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Reviewed by:
  • Hunting Tradition in a Changing World: Yup’ik Lives in Alaska Today
  • Edmund Searles
Hunting Tradition in a Changing World: Yup’ik Lives in Alaska Today. By Ann Fienup-Riordan, with William Tyson, Paul John, Marie Meade, and John Active. New Brunswick: Rutgers University Press, 2000.

Occupying a large portion of southwest Alaska (including both coastal and interior zones), the Yupiit (plural of Yup’ik) are one of Alaska’s most numerous indigenous groups (approximately 20,000 according to the 1991 census). Ann Fienup-Riordan, one of the most prolific chroniclers of Yup’ik history and culture, is the lead author of this anthology of essays, which includes contributions by Yup’ik authors William Tyson, Paul John, Marie Meade, and John Active. The book’s central theme is highlighted in the title, Hunting Tradition in a Changing World. Rather than defining Yup’ik tradition as a homogenous and stable set of ideas and practices, Fienup-Riordan and her colleagues analyze Yup’ik tradition as primarily “an individually negotiated enterprise” (48), whose meaning and significance are continually transformed as Yup’ik explore new realms of cultural expression in such contexts as work, attending a Catholic mass, visiting New York City, and designing a museum exhibit. Fienup-Riordan is also interested in the relevance of anthropology to indigenous peoples, particularly in an era of identity politics. These two themes undergird the book’s four sections, which deal with the following themes: 1) the relationship between anthropologist and subject(s); 2) the encounter between indigenous Yup’ik religion and Christianity; 3) the meaning of community in an era of globalization; and 4) the changing role of museums in the performance of Yup’ik culture and tradition.

In the first section, Fienup-Riordan narrates her own initiation into the Yup’ik world and into the discipline of anthropology. After her initial experiences as a survey researcher in a Yup’ik village, she decided to pursue a PhD in anthropology with an emphasis on ritual and religion. After more than two decades of research, her ideas about the role of anthropology in indigenous communities have changed. Once an independent scholar, her strategy has become that of an engaged advocate, and Fienup-Riordan has used her expertise to facilitate a number of projects promoting Yup’ik culture and tradition.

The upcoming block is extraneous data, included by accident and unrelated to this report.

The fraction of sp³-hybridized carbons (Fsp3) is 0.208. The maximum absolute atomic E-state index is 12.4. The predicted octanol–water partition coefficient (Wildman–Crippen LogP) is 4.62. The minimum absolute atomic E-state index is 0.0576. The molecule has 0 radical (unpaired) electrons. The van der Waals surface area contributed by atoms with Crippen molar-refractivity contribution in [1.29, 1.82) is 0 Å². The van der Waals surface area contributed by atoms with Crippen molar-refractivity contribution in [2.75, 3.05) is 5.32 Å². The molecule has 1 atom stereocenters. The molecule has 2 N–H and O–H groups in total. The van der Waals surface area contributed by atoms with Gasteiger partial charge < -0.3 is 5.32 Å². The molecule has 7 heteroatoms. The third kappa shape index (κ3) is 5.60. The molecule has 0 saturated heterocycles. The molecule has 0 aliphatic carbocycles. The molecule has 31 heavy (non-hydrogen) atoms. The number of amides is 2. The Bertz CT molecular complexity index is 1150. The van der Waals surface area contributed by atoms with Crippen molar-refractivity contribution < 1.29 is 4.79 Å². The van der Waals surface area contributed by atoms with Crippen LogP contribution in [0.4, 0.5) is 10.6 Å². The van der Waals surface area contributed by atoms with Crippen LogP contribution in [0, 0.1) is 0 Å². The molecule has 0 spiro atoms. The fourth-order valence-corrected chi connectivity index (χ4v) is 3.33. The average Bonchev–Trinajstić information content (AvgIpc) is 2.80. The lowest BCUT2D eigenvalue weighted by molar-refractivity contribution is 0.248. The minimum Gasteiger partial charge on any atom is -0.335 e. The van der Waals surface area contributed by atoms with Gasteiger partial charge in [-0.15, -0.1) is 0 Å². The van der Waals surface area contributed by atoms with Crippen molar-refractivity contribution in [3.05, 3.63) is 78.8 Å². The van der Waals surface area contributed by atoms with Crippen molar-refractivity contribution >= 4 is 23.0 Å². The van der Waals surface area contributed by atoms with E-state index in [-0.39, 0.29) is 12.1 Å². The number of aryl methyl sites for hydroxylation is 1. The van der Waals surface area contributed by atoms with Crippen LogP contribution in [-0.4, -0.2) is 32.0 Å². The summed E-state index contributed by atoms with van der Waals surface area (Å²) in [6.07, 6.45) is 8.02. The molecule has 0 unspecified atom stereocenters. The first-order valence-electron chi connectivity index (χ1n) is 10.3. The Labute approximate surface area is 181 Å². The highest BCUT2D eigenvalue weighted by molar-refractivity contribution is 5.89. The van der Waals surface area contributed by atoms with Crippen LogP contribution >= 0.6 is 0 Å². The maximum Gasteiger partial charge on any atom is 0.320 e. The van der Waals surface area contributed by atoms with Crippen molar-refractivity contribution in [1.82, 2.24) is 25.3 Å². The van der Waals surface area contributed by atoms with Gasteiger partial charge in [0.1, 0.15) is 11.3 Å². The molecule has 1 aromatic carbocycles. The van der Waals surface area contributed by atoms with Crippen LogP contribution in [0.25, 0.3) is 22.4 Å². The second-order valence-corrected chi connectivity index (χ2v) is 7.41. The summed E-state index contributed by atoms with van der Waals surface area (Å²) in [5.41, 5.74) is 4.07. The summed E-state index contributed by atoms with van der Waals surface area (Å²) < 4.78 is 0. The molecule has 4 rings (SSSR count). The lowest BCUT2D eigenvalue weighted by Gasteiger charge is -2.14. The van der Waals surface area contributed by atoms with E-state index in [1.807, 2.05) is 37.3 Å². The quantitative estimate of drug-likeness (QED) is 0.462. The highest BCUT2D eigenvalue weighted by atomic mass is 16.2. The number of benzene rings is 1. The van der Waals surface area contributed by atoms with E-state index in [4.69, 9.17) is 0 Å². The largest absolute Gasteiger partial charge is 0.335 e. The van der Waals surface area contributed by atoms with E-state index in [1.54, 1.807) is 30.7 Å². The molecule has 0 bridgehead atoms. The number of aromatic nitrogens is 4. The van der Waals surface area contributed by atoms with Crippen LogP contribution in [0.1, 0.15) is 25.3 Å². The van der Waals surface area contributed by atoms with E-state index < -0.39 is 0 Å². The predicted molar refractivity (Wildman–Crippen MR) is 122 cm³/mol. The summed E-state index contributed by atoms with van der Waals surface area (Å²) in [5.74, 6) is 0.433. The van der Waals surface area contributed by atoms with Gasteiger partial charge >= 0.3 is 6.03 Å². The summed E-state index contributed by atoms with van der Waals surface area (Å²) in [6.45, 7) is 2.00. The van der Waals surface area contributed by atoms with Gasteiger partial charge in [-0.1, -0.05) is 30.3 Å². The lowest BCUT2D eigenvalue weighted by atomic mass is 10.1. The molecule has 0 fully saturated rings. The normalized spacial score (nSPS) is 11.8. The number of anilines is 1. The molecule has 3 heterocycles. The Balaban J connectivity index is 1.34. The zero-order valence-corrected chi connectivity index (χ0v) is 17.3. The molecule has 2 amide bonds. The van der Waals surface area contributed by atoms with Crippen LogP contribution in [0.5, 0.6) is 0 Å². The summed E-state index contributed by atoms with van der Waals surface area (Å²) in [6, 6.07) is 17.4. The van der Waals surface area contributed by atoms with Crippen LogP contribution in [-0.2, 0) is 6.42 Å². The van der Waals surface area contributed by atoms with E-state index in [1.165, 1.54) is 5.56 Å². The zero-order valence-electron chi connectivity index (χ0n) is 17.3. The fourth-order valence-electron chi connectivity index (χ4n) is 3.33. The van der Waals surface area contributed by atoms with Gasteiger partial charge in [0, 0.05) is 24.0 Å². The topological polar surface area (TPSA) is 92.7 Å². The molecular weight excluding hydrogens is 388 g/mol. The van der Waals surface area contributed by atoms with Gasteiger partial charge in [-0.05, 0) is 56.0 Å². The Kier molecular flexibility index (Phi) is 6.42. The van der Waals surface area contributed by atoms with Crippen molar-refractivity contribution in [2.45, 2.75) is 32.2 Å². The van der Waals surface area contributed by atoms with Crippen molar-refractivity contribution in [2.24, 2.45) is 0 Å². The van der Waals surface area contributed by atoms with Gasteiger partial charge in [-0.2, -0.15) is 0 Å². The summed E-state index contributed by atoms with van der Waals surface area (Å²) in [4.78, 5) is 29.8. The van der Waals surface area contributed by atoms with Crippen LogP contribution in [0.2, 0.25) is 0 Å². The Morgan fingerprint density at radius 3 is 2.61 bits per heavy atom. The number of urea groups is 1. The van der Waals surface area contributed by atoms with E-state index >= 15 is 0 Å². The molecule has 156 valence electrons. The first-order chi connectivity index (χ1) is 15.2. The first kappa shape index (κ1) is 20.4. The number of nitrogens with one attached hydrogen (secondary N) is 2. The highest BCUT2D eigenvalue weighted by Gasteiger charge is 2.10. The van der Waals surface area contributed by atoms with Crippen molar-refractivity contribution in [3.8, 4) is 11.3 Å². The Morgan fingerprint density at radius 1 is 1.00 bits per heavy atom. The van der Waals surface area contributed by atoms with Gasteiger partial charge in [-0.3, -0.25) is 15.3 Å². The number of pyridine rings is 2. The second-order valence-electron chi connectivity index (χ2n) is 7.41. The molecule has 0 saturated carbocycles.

The second section includes essays about the place of religion in contemporary Yup’ik society. Specifically, Fienup-Riordan traces the blending of “Yup’ik” and “Christian” elements (some Yup’ik argue that these have never been distinguishable categories) in the Catholic diocese of southwest Alaska, including the performance of Yup’ik traditional dancing in the mass. Fienup-Riordan uses the term “metaphorical incorporation” (110) to describe how Yup’ik elders have managed to restore the power of traditional Yup’ik dances by incorporating them into the liturgy. Once condemned by missionaries, these dances are now a key ingredient of an emerging Yup’ik Catholicism.

“Yup’” is the title of the third section, which explores the extension of the Yup’ik community into urban spaces including Anchorage, Salt Lake City, and even Atsarpak (‘the Big Apple’). In the book’s most humorous essay, Yup’ik journalist and essayist John Active describes how Yup’ik creatively confront stereotypes about themselves and their culture. Writing about a Yup’ik friend attending graduate school in Utah, he describes how a Mormon student asked his friend if the Yup’ik Eskimos still practice polygamy. “Only the Mormon Eskimos,” (179) the friend replied, in jest. But Active is quick to assert that it is not always easy to make light of the experience of Yupiit in the city. Indeed, moving from the village to an urban environment like Anchorage is often difficult, even traumatic. “If Native Alaskans want to live in Anchorage today,” Active writes, “they have to throw out their traditional upbringing in exchange for something totally alien to them—the idea of individuality” (178).

The title of the fourth section shares its name with the book and includes two essays by Fienup-Riordan documenting her role in working with Yup’ik elders to develop an exhibit entitled “Agayuliyararput: The Way of the Masks.” These essays shed...

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